Today the Supreme Court granted certiorari in several cases to be heard later this term. Among the petitions granted were two seeking review of the U.S. Court of Appeals for the Fifth Circuit’s decision in Alliance for Hippocratic Medicine v. Food & Drug Administration, which challenged the FDA’s approval and subsequent regulation of mifepristone, a drug that is widely prescribed to terminate pregnancies (i.e. to perform a “medication abortions”).
Specifically, the Court granted petitions filed by the Solicitor General and Danco Laboratories (the maker of Mifeprex, a brand of mifepristone). Interestingly enough, the Court did not grant the cross-petition for certiorari filed by AHM.
Based upon the questions presented in the two granted petitions, here is what will be before the Court.
First, and quite significantly, is the threshold question of standing. As I have blogged repeatedly (see posts below), I do not believe that the plaintiffs can satisfy the requirements of Article III standing under current doctrine. Both granted petitions ask the Court to consider standing–and even if they hadn’t, because standing presents a threshold jurisdictional question, it would be a part of the case). The centrality of standing to this litigation is particularly interesting because (as happened in the California v. Texas ACA litigation) traditional Article III standing arguments cut strongly against litigants seeking a conservative policy outcome.
The petitions also ask the Court to consider whether the Fifth Circuit was correct to uphold the district court’s injunction against the FDA’s 2016 and 2021 decisions to revise and relax the conditions placed on the prescription of mifepristone. As framed in the petitions, the questions encompass both the conclusions reached on the merits (that the FDA’s actions were arbitrary and capricious) and the relief ordered (a preliminary injunction).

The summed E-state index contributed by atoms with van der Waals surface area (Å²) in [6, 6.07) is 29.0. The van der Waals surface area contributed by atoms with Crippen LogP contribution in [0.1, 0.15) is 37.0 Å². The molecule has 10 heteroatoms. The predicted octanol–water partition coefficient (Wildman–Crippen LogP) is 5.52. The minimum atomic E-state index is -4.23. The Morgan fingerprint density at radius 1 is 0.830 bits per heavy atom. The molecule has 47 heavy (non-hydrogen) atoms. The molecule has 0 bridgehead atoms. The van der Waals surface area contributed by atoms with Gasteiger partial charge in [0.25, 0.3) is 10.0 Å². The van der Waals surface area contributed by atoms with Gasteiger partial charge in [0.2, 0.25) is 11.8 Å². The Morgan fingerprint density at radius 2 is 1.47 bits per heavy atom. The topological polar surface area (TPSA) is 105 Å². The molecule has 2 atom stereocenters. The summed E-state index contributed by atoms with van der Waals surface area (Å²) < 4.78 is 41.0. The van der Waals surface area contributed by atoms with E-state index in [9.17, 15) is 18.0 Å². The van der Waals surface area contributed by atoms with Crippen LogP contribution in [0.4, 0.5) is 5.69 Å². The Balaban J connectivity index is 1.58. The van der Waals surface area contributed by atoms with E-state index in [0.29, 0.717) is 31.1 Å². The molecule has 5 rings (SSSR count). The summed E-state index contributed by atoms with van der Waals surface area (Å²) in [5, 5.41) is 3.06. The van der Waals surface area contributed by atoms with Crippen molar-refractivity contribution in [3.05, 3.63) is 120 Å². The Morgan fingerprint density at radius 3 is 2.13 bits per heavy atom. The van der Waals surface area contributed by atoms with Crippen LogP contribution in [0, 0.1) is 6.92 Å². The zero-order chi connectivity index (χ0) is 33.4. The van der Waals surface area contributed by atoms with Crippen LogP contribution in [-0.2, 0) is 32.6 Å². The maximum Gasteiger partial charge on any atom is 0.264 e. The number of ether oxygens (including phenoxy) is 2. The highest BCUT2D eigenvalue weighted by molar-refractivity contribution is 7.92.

What is not included in the cert grant is whether the Fifth Circuit was correct to reject AHM’s attempts to challenge the FDA’s initial approval of mifepristone in 2000 as untimely. As I have noted previously, I think this part of the Fifth Circuit’s decision was definitely correct, as AHM’s arguments relied upon an unduly aggressive reinterpretation of the “reopener” doctrine. The Supreme Court will also not review AHM’s substantive argument that the FDA improperly approved mifepristone in 2000.
The bottom line is that the Supreme Court will consider whether the plaintiffs had standing to bring this case and, if so, whether the FDA properly relaxed its regulation of mifepristone in 2016 and 2021. The decision here will undoubtedly affect the availability of mifepristone, but the case no longer includes the question of whether the FDA should have approved mifepristone for the purpose of terminating pregnancies in the first place.
I have blogged a fair amount about the issues in this litigation, and plan to do more. Accordingly, I am indexing my posts here, and will update this list as I blog additional posts.
- “The Next Abortion Battlegrounds,” June 22, 2022;
- “Assessing the Legal Claims in Alliance for Hippocratic Medicine v. FDA,” March 8, 2023;
- “AHM v. FDA: A Contrary View and a Rejoinder,” March 28, 2023;
- “Blue-State AGs Have A Mifepristone Lawsuit of Their Own,” March 29, 2023;
- “Two (Wrong) Mifepristone Court Rulings in One Day,” April 8, 2023;
- “The Good and Bad of the Fifth Circuit’s Abortion Pill Ruling,” April 13, 2023;